A Writer’s Insight: Pallavi Wakharkar

Pallavi Wakharkar’s story, “On Live” appears in the autumn 2023 issue of The Southern Review. Here she discusses creating the nostalgic setting of her story, the evolution of childhood friendships, and the process of revising the piece.

Emilie Rodriguez, Editorial Assistant: In this story, TJ and PJ are brought back to their child and teen selves in the physical space of the basement, and later Amber’s home. Why bring them back to these spaces to have this encounter with Amber?

Pallavi Wakharkar: In writing “On Live,” I was thinking about these characters’ past selves that have been paved over time and time again, and wanting to create a situation in which those past selves can arise, organically and uninvited. When we encounter them at age twenty-five, the boys have been growing apart from years, but I wanted to explore their older, sedimented selves; I felt as though the only way I could do so was by placing them in these important sites from their childhood and adolescence. I was interested in how their grown selves might fit, or not fit, back into these sites, which I wanted to imbue with a strange, nostalgic sanctity. The basement felt like a stale, familiar location in which the boys have convened in the past and continue to convene in the present when they visit home, if halfheartedly or out of habit alone—a kind of untouched shrine to their adolescence, an unused room that TJ’s family might never visit or redecorate. Whereas their bedrooms might be repurposed for guests or somehow sanitized in their absence, the basement, I imagined, would stay the same.

As for Amber’s home, I was thinking about my own childhood friends and their homes, which I remember with such clarity. I haven’t spoken to certain figures from my childhood and adolescence for years, and their families have since moved on from those homes (or even that city), but I can remember such vivid details about those living spaces (the painting of a horse’s eye, for example, was directly snatched from a memory I keep). I imagined Amber’s home as the site of many teenage parties and gatherings, a place without parental surveillance and therefore a place of great adolescent possibility. Bringing the boys back to this house, where they had some of their first coming-of-age experiences, felt like a way to enhance the uncanny, suspenseful aspects of the story I envisioned. Just like how, on those nights of past, Amber’s home was a territory of the unexpected, on this night, the night of Amber’s Facebook livestream, it is a place where the unexpected—and even the magical—might occur.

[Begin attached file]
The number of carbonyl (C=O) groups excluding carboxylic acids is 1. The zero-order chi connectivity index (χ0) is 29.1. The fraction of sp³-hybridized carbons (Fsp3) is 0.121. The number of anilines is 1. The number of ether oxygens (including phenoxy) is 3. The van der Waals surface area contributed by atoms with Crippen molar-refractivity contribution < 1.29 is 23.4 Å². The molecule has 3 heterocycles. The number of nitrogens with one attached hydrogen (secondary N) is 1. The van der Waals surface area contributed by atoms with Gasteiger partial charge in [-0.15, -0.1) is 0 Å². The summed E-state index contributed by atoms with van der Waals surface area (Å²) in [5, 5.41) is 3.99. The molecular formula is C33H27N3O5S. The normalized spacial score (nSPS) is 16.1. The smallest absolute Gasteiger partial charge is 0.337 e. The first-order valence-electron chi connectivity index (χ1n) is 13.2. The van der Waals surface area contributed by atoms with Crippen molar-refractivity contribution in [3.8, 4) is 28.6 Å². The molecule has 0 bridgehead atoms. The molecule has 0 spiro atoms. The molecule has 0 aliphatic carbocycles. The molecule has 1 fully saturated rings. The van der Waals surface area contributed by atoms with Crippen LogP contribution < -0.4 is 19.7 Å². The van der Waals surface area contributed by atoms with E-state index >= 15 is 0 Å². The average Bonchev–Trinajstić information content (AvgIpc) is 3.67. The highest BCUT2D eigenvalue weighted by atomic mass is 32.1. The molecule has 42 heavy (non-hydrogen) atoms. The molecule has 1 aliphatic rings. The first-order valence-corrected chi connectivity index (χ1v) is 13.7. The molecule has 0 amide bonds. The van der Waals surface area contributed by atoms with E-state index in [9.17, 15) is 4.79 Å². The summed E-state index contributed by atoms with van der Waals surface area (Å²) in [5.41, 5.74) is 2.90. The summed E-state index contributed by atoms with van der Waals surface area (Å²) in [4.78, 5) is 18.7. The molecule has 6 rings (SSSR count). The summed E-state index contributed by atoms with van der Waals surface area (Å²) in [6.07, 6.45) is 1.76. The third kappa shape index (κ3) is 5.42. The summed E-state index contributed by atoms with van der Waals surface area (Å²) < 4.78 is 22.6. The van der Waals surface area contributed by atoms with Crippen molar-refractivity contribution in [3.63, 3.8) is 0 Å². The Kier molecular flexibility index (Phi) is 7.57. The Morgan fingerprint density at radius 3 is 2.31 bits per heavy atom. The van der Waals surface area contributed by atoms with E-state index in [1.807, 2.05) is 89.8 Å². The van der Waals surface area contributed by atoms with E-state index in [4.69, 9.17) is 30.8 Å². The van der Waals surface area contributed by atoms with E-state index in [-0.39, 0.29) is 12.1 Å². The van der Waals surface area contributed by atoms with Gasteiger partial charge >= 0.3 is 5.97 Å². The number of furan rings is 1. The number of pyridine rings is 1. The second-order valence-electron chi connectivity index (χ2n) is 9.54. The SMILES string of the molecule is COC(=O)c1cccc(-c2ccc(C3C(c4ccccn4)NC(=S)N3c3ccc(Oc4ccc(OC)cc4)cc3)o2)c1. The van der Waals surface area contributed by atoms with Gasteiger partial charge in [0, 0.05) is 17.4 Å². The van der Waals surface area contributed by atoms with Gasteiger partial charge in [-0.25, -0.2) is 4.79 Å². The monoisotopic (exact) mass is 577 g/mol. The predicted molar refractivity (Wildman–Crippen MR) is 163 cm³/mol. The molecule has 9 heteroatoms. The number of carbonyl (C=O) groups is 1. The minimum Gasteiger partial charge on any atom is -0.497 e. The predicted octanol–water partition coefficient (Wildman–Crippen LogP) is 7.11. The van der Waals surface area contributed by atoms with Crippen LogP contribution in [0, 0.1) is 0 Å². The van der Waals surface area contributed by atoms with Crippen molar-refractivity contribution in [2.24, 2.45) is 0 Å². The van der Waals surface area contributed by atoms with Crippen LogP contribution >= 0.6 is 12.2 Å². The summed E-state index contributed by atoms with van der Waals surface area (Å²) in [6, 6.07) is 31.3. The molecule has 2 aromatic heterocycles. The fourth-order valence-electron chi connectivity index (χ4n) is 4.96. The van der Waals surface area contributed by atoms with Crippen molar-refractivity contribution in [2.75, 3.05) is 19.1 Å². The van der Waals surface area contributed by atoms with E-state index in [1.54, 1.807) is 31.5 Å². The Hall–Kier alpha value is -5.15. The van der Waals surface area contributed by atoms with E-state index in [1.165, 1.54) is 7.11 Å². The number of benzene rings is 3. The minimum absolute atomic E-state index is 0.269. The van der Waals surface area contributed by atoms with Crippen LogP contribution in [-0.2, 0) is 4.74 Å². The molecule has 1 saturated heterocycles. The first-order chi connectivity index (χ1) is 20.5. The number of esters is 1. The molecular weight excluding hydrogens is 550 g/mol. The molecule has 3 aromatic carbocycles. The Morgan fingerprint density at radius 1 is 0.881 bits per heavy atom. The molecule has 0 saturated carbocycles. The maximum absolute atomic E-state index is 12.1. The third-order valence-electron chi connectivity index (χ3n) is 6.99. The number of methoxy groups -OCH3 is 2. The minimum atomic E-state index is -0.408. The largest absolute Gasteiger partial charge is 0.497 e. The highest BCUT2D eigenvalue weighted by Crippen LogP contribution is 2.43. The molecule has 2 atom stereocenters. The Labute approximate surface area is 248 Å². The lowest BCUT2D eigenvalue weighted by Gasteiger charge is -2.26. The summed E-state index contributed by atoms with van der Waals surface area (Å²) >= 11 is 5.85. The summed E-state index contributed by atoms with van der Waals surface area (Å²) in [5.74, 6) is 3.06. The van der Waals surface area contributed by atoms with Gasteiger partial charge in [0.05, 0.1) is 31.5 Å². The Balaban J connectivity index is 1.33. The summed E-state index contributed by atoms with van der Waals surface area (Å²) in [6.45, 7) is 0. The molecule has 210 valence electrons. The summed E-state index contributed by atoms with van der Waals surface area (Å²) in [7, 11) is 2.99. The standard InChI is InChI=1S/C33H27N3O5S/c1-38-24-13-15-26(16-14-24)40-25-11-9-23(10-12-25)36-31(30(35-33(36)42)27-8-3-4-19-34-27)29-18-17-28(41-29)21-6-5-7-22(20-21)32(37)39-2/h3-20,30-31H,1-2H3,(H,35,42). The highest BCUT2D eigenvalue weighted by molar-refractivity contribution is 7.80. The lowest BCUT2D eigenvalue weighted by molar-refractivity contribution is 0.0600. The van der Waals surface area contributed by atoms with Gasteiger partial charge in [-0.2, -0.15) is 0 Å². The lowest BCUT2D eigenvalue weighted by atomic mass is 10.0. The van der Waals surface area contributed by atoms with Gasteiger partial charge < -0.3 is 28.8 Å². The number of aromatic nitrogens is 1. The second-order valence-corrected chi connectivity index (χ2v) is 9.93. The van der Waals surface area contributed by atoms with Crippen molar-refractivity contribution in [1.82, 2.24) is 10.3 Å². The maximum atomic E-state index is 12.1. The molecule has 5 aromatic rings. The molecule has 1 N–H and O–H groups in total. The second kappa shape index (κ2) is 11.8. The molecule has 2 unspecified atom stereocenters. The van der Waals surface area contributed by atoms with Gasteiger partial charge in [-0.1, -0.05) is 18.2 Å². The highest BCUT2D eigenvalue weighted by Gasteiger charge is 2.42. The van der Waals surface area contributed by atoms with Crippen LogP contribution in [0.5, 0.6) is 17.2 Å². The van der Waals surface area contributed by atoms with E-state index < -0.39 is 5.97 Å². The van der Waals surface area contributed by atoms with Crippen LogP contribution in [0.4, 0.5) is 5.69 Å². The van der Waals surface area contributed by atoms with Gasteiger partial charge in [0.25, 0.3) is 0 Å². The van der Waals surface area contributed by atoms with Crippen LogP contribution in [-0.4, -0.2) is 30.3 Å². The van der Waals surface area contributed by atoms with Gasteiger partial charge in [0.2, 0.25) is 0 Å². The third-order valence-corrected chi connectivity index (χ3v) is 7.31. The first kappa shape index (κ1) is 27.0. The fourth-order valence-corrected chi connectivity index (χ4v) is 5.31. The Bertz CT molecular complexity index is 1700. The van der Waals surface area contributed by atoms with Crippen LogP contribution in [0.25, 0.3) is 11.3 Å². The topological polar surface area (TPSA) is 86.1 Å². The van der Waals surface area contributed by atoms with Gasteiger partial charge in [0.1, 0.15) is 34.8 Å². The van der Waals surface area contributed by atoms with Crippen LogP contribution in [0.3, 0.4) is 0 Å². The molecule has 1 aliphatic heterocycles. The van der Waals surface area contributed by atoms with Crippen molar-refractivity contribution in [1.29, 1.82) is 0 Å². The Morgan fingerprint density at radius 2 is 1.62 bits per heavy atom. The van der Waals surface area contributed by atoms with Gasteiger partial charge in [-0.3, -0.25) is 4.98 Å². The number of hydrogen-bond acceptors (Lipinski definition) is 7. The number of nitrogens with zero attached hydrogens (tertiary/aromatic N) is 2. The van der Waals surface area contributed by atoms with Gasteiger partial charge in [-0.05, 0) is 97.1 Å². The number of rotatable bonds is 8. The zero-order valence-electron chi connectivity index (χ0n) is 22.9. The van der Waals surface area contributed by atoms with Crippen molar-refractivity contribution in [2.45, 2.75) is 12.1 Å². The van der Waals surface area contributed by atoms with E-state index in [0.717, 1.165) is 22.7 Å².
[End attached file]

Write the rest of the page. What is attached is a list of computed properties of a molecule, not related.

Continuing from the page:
ER: Why did you choose to have TJ and PJ meet Amber and not just keep her on Facebook Live?

PW: As I was writing, I was thinking about how the story could escalate—how I could use the dwindling Facebook viewers to ratchet up tension, and what might happen when Amber notices the boys watching her. I wanted the boys to experience a flood of memory and emotion about Amber, but also wanted Amber to experience a similar remembrance for them. It felt almost inevitable as I was writing to create a situation in which the boys are the sole viewers of Amber’s livestream, and to have her notice them, acknowledge them. And once she had acknowledged them, I thought to myself, what next? How can I escalate further? To have her invite them over to her house was an intriguing idea that kept me writing. I wanted to know what would happen next, so I created a situation I was interested in plumbing. I didn’t quite know how it would end when I started out. So, in having Amber invite the boys to her house, I was enhancing the story’s mystery to myself as its writer, almost incentivizing myself to finish writing it.

The idea for this story came from a friend sharing an anecdote with me; they’d had a similar experience of sitting around at home with friends when someone stumbled upon a former roommate’s breakdown on Facebook Live. My friend described the oddness of it all, and I found it such an intriguing concept for a story. In “On Live,” I was interested in voyeurism and complicity. I wanted to create a situation in which characters feel conflicting emotions in watching the livestream—interested, yes, and unable to look away, but also sickened and confused over how to react. Did they have a responsibility as viewers to act, to help? It made sense to me to move PJ and TJ from the passive status of bystanders to the more active realm of showing up at Amber’s house, both from a story perspective, but also a human perspective.